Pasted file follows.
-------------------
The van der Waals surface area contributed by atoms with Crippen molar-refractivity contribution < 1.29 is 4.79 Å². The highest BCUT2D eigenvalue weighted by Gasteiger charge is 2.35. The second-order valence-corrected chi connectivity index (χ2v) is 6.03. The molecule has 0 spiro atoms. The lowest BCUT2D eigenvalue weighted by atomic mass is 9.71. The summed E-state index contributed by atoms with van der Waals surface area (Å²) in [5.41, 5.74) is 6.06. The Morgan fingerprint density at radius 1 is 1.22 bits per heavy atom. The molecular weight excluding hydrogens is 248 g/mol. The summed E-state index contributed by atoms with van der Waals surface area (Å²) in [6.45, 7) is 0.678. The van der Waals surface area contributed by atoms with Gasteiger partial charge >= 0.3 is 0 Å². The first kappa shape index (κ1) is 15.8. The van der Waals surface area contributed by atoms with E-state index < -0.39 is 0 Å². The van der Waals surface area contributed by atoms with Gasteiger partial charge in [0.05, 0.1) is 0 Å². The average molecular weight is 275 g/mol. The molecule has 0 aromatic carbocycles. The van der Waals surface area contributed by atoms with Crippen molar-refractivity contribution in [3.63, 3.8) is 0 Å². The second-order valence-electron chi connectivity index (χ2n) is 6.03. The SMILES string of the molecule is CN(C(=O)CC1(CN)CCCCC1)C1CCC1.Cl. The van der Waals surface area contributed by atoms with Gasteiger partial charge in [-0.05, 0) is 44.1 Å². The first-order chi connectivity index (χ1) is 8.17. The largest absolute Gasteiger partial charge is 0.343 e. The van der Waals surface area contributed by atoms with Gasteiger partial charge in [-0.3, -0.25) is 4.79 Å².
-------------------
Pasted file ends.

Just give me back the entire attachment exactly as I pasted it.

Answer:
The van der Waals surface area contributed by atoms with Crippen molar-refractivity contribution < 1.29 is 4.79 Å². The highest BCUT2D eigenvalue weighted by Gasteiger charge is 2.35. The second-order valence-corrected chi connectivity index (χ2v) is 6.03. The molecule has 0 spiro atoms. The lowest BCUT2D eigenvalue weighted by atomic mass is 9.71. The summed E-state index contributed by atoms with van der Waals surface area (Å²) in [5.41, 5.74) is 6.06. The Morgan fingerprint density at radius 1 is 1.22 bits per heavy atom. The molecular weight excluding hydrogens is 248 g/mol. The summed E-state index contributed by atoms with van der Waals surface area (Å²) in [6.45, 7) is 0.678. The van der Waals surface area contributed by atoms with Gasteiger partial charge >= 0.3 is 0 Å². The first kappa shape index (κ1) is 15.8. The van der Waals surface area contributed by atoms with E-state index < -0.39 is 0 Å². The van der Waals surface area contributed by atoms with Gasteiger partial charge in [0.05, 0.1) is 0 Å². The average molecular weight is 275 g/mol. The molecule has 0 aromatic carbocycles. The van der Waals surface area contributed by atoms with Crippen molar-refractivity contribution in [3.63, 3.8) is 0 Å². The second-order valence-electron chi connectivity index (χ2n) is 6.03. The SMILES string of the molecule is CN(C(=O)CC1(CN)CCCCC1)C1CCC1.Cl. The van der Waals surface area contributed by atoms with Gasteiger partial charge in [-0.05, 0) is 44.1 Å². The first-order chi connectivity index (χ1) is 8.17. The largest absolute Gasteiger partial charge is 0.343 e. The van der Waals surface area contributed by atoms with Gasteiger partial charge in [-0.3, -0.25) is 4.79 Å².